The average running time of all the default branch's completed builds. (See the documentation of the Build Page for a precise definition of running time).



The percentage of builds of the default branch that passed.



The number of builds of the default branch per week.


To see all the Git branches of the repository, click on the row.

The Refs Page

The refs page (of a repository) shows all the repository's Git branches built on OCaml-CI. Each row corresponds to a ref, showing information about its latest build. Refs are separated into three groups: the default branch of the repository, branches that do not correspond to pull or merge requests, and branches that do.


Salient information regarding each ref

Each ref is shown with a snapshot of information relevant to its latest build

  1. The status of the latest build
  2. The name of the ref
  3. The message corresponding to the latest commit
  4. The latest commit
  5. The pull or merge request that the ref corresponds to
  6. The date and time of the latest build
  7. The running time of the latest build

To see the latest build of a ref, click on the row.

The Build Page

The build page is typically the most important page of a CI. It shows the results of running the CI on a commit and thus helps determine the repository's health following the additional changes introduced by the commit. It shows the overall status as well as an overview of the steps that constitute the build. When examining a commit on GitHub or GitLab, clicking on the commit's build status will bring you to this page.


Salient information regarding a build

  1. The status of the build
  2. The commit that the build corresponds to
  3. The date and time that the build was created
  4. The branch (or branches) that the commit belongs to
  5. The 'wall clock' run time of the build

Build history button

To see the history of builds for the ref, click this button.


Running time for a build

A build's running time is defined to be the sum of the time taken by the analysis step and that of the longest running step of the build. It represents the 'wall clock' or elapsed time of the build.


Cancelling a running build

The 'Cancel' button allows the cancellation of a build that is running or that has not yet started.



A build that has stopped or finished can be rebuilt.


There are two options available on clicking the 'Rebuild' button. 'Rebuild all' rebuilds all steps (except for analysis). 'Rebuild failed' only rebuilds the failing steps.



The table of steps shown on the build page provides summary information of each build step. Each table row corresponds to a step; it shows the name of the step, its build status, the date and time created, the time spent in an enqueued state, and its running time.


To see the details of a step, including its logs, click on the row.

The Step Page

The step page shows the results of running a step on OCaml-CI. If a step has failed, typically the step's page will help understand and diagnose the cause of the failure. The logs displayed on this page contain details of exactly what OCaml-CI did to execute the step and will contain information such as stack traces and/or error messages to help identify the issue.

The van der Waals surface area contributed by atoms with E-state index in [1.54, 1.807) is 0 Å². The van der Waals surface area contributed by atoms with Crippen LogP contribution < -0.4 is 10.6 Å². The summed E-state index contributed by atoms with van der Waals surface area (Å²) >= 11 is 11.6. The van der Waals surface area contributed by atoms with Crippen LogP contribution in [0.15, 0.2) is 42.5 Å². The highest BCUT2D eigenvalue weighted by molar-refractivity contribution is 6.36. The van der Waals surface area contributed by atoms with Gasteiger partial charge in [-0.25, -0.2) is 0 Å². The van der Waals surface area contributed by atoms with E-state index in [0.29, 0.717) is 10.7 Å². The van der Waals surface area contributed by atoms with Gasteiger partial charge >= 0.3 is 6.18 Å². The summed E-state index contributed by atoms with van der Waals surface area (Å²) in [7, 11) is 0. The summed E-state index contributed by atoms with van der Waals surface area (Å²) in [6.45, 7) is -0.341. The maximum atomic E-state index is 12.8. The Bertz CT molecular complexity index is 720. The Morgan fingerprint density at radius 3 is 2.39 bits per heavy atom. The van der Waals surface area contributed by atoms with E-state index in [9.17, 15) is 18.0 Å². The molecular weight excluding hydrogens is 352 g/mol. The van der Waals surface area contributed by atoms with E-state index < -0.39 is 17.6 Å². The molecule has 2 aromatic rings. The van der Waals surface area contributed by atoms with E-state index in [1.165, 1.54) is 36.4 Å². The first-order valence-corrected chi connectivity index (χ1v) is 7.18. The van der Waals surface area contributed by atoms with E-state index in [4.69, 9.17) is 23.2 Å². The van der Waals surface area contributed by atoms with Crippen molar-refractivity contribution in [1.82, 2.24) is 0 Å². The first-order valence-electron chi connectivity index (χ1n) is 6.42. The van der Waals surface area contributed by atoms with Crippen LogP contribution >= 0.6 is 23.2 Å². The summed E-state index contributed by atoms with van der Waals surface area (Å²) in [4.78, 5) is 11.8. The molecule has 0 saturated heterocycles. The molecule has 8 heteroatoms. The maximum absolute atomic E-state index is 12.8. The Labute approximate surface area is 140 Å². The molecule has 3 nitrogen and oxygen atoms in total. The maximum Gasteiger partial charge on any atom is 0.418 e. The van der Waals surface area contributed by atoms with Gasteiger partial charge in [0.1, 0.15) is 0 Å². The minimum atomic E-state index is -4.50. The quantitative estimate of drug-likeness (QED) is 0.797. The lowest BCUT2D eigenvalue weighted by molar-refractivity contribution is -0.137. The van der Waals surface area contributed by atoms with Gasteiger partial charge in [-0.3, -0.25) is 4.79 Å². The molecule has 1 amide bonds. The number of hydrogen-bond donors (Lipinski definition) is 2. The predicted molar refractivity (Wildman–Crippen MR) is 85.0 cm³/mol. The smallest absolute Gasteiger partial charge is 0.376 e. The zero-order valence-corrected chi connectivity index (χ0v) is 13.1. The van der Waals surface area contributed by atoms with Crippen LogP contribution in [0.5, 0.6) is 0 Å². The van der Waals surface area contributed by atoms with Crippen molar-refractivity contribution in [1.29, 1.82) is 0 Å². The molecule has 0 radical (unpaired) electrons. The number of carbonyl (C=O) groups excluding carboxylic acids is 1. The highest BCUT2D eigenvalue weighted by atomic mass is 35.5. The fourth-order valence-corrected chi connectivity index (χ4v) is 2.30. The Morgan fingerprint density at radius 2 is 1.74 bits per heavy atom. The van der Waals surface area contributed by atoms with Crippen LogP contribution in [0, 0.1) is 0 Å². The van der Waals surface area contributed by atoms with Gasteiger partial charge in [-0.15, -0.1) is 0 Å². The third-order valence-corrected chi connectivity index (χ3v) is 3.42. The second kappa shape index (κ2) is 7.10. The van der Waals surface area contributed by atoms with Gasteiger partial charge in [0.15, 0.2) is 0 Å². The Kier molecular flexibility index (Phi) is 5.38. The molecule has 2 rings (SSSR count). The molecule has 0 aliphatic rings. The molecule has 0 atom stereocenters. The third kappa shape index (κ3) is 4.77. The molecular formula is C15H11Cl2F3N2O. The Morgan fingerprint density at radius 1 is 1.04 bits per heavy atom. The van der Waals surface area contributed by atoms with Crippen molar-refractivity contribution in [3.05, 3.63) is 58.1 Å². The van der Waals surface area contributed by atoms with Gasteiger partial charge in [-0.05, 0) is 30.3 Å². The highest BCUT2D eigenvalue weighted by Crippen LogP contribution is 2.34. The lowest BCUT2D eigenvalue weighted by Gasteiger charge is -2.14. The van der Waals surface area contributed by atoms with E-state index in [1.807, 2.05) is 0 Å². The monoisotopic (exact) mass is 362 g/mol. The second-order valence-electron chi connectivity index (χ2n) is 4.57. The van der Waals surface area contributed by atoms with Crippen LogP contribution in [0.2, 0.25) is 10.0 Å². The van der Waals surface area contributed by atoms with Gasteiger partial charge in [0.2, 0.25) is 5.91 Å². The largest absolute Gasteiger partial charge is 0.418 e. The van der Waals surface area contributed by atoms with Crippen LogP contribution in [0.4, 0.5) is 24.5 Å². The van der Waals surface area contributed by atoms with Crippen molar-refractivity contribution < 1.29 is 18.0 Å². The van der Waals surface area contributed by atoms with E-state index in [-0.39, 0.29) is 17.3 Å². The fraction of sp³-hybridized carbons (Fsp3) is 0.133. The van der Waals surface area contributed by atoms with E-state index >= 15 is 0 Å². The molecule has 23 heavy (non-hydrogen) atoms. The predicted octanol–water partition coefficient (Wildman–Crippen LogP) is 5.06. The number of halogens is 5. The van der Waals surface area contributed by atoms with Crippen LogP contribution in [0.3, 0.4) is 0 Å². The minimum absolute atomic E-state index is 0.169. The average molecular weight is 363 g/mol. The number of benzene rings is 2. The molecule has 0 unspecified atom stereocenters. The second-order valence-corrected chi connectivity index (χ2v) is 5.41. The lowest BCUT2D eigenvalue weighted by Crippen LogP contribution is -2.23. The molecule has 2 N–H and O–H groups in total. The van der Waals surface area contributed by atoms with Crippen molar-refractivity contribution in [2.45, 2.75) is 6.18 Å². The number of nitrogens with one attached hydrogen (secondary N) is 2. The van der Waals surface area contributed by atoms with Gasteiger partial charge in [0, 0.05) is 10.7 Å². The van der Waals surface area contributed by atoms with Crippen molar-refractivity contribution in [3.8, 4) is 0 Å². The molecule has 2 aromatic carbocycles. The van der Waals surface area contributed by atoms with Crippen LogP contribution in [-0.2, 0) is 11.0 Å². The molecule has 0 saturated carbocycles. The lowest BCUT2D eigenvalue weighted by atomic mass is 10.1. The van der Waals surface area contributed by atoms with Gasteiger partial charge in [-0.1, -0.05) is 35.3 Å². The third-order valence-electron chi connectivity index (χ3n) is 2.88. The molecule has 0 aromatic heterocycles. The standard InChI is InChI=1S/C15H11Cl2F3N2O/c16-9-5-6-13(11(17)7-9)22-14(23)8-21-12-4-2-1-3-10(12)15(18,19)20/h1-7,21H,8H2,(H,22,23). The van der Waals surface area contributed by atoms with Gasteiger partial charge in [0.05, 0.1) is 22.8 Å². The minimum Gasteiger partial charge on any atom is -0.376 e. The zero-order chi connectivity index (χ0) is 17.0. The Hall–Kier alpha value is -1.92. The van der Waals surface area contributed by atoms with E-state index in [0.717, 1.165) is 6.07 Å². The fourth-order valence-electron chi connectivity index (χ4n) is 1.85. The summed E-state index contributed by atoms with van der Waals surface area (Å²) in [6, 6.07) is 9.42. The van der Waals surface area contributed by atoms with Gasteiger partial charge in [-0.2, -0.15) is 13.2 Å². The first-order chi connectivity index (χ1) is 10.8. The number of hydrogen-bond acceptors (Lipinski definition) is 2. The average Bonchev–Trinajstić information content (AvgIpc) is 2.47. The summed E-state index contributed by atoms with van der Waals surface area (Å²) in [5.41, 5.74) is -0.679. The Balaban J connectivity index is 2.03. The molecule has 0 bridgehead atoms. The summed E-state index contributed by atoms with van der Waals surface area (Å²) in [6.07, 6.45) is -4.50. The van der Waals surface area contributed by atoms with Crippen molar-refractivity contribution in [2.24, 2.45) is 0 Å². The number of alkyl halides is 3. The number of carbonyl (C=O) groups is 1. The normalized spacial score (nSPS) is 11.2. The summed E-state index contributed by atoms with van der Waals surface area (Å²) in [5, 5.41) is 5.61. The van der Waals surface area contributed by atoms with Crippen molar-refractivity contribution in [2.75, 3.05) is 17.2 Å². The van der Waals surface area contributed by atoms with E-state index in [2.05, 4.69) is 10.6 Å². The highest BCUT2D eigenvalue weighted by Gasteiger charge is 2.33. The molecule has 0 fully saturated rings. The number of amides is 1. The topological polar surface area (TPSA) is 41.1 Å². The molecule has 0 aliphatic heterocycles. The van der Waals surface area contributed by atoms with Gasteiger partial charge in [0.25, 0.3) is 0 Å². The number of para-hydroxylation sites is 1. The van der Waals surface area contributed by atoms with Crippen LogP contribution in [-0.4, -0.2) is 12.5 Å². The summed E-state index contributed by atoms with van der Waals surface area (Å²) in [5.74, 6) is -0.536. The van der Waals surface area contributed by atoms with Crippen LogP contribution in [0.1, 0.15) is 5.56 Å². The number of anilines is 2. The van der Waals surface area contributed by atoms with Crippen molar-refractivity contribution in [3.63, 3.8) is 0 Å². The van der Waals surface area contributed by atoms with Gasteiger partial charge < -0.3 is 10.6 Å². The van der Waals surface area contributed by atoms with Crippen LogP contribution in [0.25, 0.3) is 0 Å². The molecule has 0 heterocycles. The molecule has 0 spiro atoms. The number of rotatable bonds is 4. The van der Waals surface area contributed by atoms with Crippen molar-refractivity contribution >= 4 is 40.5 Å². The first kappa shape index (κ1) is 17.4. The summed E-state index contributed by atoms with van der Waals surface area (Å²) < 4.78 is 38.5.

Salient information regarding the step

The step page has the following key pieces of information:

  1. The build status is indicated as a green tick for Passed, a red cross for Failed, a yellow circle for Running, and a grey circle for Unknown.
  2. The title describes the step - e.g., platform-x-with-compiler-version-y-with-opam-version-z or linting a project.
  3. There are timestamps to indicate when the step was created and when it finished.
  4. The amount of time that the step was enqueued (before it started running) appears between these timestamps.
  5. The specific commit that was built is hyperlinked to the commit on the relevant Git forge.
  6. The time it took to run the step appears on the right of the top matter and refers to the total time the step ran.

The logs

Logs are generated during the build process. To refer to a specific portion of the logs, click on the first line of interest, hold the Shift key, and click on the last line of interest. This will result in highlighting a block of lines. To copy a step page's URL that highlights exactly these lines, click on the button that appears in the bottom left of the highlighted block.


Steps to reproduce

When the logs have finished streaming, the section of the logs that contain code for reproducing the build are extracted to a section above the logs. This section is closed by default, but it can be opened by clicking on 'Steps to Reproduce.' The code in this section can be copied to the clipboard by clicking on the 'Copy code' button and executed as a shell script.


Rebuilding and cancelling a step

When a step is running, it can be cancelled by clicking on the Cancel button.


Similarly, when a step has finished, it can be rebuilt by clicking on the Rebuild button.


The History Page

The history page shows the build history of a ref. It shows every commit of that branch built by OCaml-CI. Each row that appears on this page corresponds to the latest build of a commit, and clicking on a row takes you to the build page of that commit. Each row identifies the commit, its build status, the time at which the build started, and the running time of the build.